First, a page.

Great Lakes Naval Museum
The Great Lakes Naval Museum is one of 13 Navy museums that are operated by the Naval History & Heritage Command. As an official Department of the Navy Museum, the Great Lakes Naval Museum's mission is to select, collect, preserve, and interpret the history of the United States Navy with particular emphasis on the Navy's only "boot camp" at the Naval Training Station/Center at Great Lakes, Illinois. The museum’s permanent exhibits include material related to Recruit Training Command, the history of women and diversity in the Navy, and the History of Great Lakes Naval Station and its impact on the Navy as a whole.
Backstory and Context
In January 2009 the Great Lakes Naval Museum became an official Department of the Navy Museum operated by the Naval History and Heritage Command. The Great Lakes Naval Museum is located in Building 42 at Naval Station Great Lakes. Also known as "The Hostess House," the facility was designed in 1942 by prominent architect Gordon Bunshaft of the prestigious architectural firm Skidmore, Owings, and Merrill (SOM). The building was originally used during World War II for recreation by Naval recruits, and as initially constructed, it included spaces where the recruits could meet with guests. It included a reading and writing room, reception room, lounge, terrace and offices.
Building 42 is one of the New York architect's earliest works in the United States. The building played a historic role in the training of Naval recruits in World War II and served as a meeting place for tens of thousands of recruits, their families, and guests. After World War II, The Building served various functions until it fell into disrepair and was considered for demolition.
However, it was recognized as a classic example of modern American architecture and repurposed for the establishment of the museum which opened January 12, 2009. As part of a federally regulated review of U.S. government-owned properties slated for demolition, the Illinois Historic Preservation Agency (IHPA) determined that Building 42 is very significant architecturally and merits listing on the National Register of Historic Places. Hostess House is a classic example of modern American architecture. It represents a particularly early and significant use of glued-laminate wood construction. Constructed shortly after the United States entered World War II, steel was in short supply and Hostess House used relatively small amounts of steel. Its roof consists of a series of laminated wood frames originally exposed on the inside, which are supported at both ends by steel columnns. The exposed wood trusses project through both facades to the outside, uniting inside and outside, creating a dynamic atmosphere. Its original open spaced interior is well suited to serve the museum's requirement for exhibition space. Its historic significance would add another important dimension to the historic collections to be housed inside the museum. The museum building itself is part of the very history that the Foundation seeks to preserve and document with the museum.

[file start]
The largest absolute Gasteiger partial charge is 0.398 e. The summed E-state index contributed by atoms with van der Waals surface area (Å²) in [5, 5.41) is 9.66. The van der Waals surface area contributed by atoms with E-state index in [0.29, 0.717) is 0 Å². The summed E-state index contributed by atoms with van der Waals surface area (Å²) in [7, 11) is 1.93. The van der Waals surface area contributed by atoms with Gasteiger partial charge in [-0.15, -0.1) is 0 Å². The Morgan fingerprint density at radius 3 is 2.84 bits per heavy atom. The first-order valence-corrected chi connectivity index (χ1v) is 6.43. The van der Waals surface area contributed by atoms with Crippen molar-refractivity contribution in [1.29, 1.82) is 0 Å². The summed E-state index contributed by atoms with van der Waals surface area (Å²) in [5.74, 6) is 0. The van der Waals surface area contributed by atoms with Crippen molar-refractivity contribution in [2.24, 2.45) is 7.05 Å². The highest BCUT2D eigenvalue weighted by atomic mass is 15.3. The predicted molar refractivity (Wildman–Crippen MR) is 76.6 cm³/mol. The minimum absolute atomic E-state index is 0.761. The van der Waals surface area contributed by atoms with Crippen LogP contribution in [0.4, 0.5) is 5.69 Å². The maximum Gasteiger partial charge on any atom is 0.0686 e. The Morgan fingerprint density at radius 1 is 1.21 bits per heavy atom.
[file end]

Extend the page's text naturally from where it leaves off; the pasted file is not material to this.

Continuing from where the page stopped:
The museum’s permanent exhibits include material related to Recruit Training Command, the history of women and diversity in the Navy, and the History of Great Lakes Naval Station and its impact on the Navy as a whole. The museum also offers guided tours, a lecture series, and educational programs. An active volunteer corps participates in all museum functions. The museum’s collection is open to the general public for academic research via appointment.